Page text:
When we say that conventional insecticides are toxic, everyone understands that this means they can kill you. But it’s not quite that simple. Common table salt is also toxic. It can be used as a pesticide. Yet salt is an essential component of all living organisms; we would die without it. In fact, it turns out that most chemical substances are toxic if their concentration (dosage) is high enough. As toxicologists often say, “The dose makes the poison.”
The graph below illustrates this principle:
Different species often respond very differently to the same dosage of a toxicant. Some pesticides, pyrethrum is a good example, have a very low LD50 for humans and other mammals. These chemicals are relatively safe to use (low hazard) because the rate we use to kill pests is far below the dosage that would injure humans. Other insecticides (e. g. parathion and aldicarb) are far more hazardous because their application rate is much closer to their lethal rate for humans.
The LD50 value also depends largely on how an organism is exposed to a toxicant, whether it is ingested, inhaled, or absorbed through the skin, and whether exposure occurs over a short period of time (acute exposure) or over weeks or months (chronic exposure). For this reason, toxicity data always includes information about how the toxicant was administered: acute oral, acute dermal, chronic oral, or chronic dermal.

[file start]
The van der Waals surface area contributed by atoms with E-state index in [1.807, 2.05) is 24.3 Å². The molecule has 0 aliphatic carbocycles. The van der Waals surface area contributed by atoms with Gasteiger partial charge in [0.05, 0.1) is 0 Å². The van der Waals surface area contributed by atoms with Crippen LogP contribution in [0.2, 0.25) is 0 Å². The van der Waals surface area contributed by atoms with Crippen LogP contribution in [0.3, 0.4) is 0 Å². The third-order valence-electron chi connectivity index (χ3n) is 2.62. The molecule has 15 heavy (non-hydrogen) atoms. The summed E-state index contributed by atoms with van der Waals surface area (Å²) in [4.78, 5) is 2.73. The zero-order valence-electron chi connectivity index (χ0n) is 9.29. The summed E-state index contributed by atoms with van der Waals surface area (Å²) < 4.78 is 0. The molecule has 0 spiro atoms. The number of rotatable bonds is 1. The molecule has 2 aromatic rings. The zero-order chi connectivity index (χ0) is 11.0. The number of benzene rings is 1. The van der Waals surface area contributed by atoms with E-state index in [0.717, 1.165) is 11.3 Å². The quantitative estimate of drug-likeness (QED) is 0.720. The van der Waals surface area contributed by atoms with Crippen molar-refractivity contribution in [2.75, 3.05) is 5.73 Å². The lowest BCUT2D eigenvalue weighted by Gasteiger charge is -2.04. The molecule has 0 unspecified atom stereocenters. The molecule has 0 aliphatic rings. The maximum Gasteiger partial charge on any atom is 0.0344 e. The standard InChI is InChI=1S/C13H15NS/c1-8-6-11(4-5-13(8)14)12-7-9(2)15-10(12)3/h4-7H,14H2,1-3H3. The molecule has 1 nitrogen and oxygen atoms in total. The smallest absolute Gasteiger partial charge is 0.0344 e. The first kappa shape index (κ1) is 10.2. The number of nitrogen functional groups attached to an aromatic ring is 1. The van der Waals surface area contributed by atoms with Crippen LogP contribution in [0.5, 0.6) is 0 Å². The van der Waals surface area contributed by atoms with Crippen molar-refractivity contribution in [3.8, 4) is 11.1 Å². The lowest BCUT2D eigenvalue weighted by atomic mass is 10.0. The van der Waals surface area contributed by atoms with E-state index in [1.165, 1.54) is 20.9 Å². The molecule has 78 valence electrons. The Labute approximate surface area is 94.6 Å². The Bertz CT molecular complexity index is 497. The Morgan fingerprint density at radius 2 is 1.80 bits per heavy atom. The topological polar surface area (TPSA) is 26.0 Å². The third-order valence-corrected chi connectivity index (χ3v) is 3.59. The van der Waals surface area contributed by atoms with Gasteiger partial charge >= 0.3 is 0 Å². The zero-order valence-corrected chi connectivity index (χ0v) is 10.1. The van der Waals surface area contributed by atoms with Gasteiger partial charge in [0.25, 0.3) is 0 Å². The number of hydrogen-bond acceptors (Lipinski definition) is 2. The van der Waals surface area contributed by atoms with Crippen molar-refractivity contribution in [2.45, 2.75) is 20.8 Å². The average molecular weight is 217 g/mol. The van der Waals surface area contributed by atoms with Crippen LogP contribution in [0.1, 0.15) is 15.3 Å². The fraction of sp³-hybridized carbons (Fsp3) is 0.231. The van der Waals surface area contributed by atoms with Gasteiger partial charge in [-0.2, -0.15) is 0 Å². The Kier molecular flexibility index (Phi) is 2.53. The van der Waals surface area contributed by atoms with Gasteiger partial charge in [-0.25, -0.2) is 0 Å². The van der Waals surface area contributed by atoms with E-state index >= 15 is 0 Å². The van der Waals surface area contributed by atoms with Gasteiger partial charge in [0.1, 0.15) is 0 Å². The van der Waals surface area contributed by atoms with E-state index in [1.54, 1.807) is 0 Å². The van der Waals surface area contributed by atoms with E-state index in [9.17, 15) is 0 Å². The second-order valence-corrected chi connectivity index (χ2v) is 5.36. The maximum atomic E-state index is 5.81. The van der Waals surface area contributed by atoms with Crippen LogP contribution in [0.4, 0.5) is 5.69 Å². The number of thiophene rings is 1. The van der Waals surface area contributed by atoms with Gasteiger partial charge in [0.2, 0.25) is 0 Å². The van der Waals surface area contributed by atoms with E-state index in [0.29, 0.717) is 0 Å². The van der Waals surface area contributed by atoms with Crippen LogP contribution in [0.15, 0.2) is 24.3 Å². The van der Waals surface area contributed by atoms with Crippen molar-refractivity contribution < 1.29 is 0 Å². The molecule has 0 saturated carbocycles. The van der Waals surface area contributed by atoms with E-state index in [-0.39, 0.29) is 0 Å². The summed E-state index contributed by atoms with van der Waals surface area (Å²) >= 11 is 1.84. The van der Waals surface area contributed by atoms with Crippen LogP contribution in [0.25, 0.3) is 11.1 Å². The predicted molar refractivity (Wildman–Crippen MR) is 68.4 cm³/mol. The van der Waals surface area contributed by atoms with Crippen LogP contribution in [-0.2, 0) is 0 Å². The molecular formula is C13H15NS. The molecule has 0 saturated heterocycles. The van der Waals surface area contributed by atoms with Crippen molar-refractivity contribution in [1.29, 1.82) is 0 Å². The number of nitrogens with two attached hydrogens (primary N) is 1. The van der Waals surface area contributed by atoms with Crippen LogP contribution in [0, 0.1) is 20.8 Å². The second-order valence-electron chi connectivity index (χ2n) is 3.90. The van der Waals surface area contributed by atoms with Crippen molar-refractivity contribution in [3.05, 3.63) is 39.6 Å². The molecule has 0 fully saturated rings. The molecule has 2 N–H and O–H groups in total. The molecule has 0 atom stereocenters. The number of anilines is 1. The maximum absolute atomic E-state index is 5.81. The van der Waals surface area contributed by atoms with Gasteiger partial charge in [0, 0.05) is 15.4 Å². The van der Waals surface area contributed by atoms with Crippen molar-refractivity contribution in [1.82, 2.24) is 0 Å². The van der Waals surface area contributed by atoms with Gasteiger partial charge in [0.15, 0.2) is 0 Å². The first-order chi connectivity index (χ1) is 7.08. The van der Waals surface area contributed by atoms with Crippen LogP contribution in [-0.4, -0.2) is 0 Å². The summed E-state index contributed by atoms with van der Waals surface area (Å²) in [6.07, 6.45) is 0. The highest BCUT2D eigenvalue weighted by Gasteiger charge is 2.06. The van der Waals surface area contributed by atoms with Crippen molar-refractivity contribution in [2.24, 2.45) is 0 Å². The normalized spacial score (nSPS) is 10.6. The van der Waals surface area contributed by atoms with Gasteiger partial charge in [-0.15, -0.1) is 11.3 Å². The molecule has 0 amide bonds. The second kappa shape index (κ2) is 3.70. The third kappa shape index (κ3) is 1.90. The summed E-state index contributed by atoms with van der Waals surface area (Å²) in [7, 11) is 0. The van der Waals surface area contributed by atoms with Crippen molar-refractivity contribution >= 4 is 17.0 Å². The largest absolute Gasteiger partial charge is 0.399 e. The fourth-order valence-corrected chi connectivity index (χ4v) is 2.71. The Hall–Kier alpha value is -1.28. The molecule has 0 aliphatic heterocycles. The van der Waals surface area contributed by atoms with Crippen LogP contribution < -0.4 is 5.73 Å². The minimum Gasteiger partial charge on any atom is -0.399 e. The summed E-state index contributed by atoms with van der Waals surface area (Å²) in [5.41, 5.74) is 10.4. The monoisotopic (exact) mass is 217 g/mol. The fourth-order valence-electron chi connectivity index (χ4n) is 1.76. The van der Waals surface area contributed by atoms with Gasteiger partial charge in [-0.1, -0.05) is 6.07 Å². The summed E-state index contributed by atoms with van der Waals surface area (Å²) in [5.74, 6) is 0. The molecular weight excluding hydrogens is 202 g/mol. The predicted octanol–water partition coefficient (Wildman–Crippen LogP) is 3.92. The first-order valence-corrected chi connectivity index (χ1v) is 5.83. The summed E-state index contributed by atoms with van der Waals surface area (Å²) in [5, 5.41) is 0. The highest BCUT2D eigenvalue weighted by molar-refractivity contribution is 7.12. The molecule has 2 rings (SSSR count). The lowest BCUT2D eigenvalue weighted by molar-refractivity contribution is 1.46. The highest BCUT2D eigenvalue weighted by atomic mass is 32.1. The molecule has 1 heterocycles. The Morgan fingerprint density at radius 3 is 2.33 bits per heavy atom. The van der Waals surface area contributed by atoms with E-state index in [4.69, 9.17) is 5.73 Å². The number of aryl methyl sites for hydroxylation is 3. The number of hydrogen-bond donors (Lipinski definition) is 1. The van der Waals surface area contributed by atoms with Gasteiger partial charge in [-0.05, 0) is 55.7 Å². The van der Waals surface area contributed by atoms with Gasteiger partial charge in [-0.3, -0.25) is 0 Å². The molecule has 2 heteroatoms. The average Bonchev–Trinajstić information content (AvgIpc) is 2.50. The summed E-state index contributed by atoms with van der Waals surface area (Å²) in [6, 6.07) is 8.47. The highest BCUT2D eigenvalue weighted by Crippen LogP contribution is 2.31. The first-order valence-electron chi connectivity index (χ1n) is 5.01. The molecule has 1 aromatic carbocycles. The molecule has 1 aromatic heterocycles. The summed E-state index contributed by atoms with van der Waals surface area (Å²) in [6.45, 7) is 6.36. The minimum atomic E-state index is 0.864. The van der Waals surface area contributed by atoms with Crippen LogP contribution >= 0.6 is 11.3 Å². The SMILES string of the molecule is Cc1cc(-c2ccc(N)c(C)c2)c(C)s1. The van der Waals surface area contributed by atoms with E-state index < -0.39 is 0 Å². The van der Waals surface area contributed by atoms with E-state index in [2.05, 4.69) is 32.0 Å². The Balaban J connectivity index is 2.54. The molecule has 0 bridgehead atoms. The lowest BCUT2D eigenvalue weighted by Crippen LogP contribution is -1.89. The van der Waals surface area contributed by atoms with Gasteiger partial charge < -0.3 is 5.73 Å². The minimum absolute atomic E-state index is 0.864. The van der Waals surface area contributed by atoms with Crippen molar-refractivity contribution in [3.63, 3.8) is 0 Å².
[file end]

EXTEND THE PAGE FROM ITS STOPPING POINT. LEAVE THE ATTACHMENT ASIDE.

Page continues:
The slope of a dose-response curve gives a good indication of how a target population will respond to a toxicant. When all members of the population react in a similar way, their dose-response curve is quite steep (Figure 2A). The population is said to be homogeneous. On the other hand, if some members of the population are much more sensitive than others (the population is heterogeneous), then the dose-response curve is flatter, like Figure 2B.